Calatrava la Vieja

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Calatrava la Vieja as seen from the north

Calatrava la Vieja (formerly just Calatrava) is a medieval site and original nucleus of the Order of Calatrava. It is now part of the Archaeological Parks (Parques Arqueológicos) of the Community of Castile-La Mancha. Situated at Carrión de Calatrava, Calatrava during the High Middle Ages was the only important city in the Guadiana River valley. It thus guarded the roads to Cordova and Toledo.

Its name is derived from the Arabic Qal'at Rabāḥ قلعة رباح ("fortress of Rabah"), a reference to the Moorish nobleman who held this area in the 8th century, although as a fortress it may date even earlier – to Iberian times.

References to the site date from as early as 785, and in 853 owing to conflicts between the Muslims of Toledo and the emirate of Cordova, it was partially destroyed, but rebuilt later. The site was rebuilt under al-Hakam, brother of Muhammad I. It became the capital of the region. At the fall of the Caliphate of Cordova, the Taifa kingdoms or republics of Seville, Cordova, and Toledo competed to acquire Calatrava.

Toledo was conquered by Alfonso VI of Castile in 1085, and the Almoravids arrived in the Iberian Peninsula a year later. In 1147, Calatrava was conquered by Alfonso VII, becoming one of the farthest Christian outposts during this stage of the reconquista.

The castle was placed under the protection of the Knights Templar, but this proved unsatisfactory, and Sancho III of Castile made an offer: he would grant the town and fortress of Calatrava to anyone who promised to defend it from the Moors. Encouraged by a friar named Diego Velásquez, who had been a warrior before becoming a friar, Saint Raymond of Fitero took up the challenge. Sancho granted them the privilege of defending Calatrava, and Raymond organized an army, with the support of Juan II of Toledo, the Archbishop of Toledo, that successfully prevented the Moors from attacking this place in 1158.[1]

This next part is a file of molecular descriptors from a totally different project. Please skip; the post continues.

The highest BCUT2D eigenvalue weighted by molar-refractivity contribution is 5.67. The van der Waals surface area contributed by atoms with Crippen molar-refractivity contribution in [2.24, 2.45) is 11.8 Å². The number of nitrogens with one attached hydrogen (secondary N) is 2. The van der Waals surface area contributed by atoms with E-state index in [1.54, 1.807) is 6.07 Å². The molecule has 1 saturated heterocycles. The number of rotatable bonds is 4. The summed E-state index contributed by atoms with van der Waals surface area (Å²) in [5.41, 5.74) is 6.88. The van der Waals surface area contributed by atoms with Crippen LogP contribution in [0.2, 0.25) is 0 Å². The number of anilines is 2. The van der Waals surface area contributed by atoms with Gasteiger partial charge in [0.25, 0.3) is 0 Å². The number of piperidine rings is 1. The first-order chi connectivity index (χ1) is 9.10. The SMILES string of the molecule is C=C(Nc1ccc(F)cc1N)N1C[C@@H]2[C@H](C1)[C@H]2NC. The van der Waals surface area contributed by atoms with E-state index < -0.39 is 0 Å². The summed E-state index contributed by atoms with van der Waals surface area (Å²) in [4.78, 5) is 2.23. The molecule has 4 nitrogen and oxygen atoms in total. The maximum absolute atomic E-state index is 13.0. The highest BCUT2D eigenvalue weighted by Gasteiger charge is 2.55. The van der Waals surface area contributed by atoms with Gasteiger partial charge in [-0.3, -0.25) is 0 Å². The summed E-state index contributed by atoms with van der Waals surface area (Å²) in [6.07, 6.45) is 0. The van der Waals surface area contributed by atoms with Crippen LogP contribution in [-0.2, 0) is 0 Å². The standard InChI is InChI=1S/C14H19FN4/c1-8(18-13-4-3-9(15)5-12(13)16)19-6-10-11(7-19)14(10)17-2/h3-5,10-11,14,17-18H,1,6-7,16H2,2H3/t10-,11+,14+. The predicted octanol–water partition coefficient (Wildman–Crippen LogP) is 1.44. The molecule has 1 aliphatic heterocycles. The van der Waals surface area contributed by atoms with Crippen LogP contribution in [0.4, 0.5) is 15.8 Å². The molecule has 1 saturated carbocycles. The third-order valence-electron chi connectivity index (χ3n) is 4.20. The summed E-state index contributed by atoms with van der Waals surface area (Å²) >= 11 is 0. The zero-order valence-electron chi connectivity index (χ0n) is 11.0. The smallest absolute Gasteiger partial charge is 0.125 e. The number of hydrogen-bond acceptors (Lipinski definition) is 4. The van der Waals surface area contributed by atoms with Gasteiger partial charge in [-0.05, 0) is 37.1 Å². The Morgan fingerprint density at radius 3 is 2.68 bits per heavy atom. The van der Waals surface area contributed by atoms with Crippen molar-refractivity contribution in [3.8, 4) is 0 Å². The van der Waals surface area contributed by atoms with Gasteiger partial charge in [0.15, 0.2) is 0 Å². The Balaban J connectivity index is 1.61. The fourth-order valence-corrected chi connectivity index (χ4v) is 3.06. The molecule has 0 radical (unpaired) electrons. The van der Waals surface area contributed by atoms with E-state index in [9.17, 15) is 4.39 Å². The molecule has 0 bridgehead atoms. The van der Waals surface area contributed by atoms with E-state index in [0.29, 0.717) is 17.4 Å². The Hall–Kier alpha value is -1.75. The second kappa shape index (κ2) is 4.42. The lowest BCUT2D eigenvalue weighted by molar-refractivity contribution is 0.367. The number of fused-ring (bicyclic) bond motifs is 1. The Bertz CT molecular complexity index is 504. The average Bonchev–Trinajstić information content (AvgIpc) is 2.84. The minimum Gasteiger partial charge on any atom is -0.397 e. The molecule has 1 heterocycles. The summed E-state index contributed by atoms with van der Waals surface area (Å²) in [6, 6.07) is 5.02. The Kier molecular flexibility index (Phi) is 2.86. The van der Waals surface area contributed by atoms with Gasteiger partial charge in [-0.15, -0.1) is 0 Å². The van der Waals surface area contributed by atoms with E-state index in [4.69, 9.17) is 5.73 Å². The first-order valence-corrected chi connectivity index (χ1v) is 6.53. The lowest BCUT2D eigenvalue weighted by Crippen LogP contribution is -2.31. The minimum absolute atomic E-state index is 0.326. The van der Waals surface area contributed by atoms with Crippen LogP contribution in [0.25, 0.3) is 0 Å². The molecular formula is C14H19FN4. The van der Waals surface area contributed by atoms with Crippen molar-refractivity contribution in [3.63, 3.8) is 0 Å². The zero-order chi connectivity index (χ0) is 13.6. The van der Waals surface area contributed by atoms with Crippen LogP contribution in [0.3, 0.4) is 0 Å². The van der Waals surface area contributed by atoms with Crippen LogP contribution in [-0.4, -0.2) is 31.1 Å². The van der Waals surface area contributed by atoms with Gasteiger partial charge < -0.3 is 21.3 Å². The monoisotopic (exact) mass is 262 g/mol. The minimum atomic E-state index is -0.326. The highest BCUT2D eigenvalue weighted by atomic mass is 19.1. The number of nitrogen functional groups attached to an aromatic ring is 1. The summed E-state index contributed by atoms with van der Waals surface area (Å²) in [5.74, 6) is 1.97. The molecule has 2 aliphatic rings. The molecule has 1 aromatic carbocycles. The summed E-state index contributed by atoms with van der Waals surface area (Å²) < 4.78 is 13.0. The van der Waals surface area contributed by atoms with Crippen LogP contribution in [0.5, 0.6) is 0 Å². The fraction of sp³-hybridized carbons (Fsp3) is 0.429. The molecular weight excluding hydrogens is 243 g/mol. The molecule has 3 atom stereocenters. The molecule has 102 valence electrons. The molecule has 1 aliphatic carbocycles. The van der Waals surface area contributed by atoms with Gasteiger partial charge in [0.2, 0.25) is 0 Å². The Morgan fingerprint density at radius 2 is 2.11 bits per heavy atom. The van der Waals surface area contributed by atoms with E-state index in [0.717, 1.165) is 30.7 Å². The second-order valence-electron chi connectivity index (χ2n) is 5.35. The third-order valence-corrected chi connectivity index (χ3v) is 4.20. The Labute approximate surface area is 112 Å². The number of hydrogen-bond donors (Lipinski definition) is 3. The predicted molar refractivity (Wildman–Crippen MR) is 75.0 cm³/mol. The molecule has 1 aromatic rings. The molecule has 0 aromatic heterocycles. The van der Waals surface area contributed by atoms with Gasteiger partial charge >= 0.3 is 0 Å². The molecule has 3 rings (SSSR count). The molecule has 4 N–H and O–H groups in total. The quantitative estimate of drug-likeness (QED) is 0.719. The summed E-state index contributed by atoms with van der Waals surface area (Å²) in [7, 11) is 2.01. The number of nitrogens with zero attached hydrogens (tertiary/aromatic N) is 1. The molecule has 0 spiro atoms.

Guadiana river over the castle.

As a result of this success, Raymond decided to found the Order of Calatrava, organized along Cistercian[2] lines.

The city was reconquered by the Almohads in 1195, after their victory against Alfonso VIII at the Battle of Alarcos. They held it for 17 years, until 1212, when it was recovered as part of the campaign that resulted in the decisive Battle of Las Navas de Tolosa: after conquering Calatrava, there were some disagreements among the members of the Christian coalition: French and other European knights were not used to the summer heat, but more importantly, they did not agree with Alfonso VIII´s order of humane treatment of Jews and Muslims. Previously, they had created problems in Toledo, (where the different armies of the Crusade gathered), with assaults and murders in the Jewish Quarter. So, more than 30,000 men deserted and crossed back over the Pyrenees.

In 1217, the Order of Calatrava moved to Calatrava la Nueva (castle of Dueñas), 60 km to the south. Thus, the original site became known as "Calatrava la Vieja" ("Old Calatrava").

Calatrava la Vieja remained the center of the royal land grant, but it was completely abandoned by the early fifteenth century, when the Knight Commander of Calatrava moved his residence to Carrión de Calatrava.

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Coordinates: 39°04′26″N 3°50′06″W / 39.074°N 3.835°W / 39.074; -3.835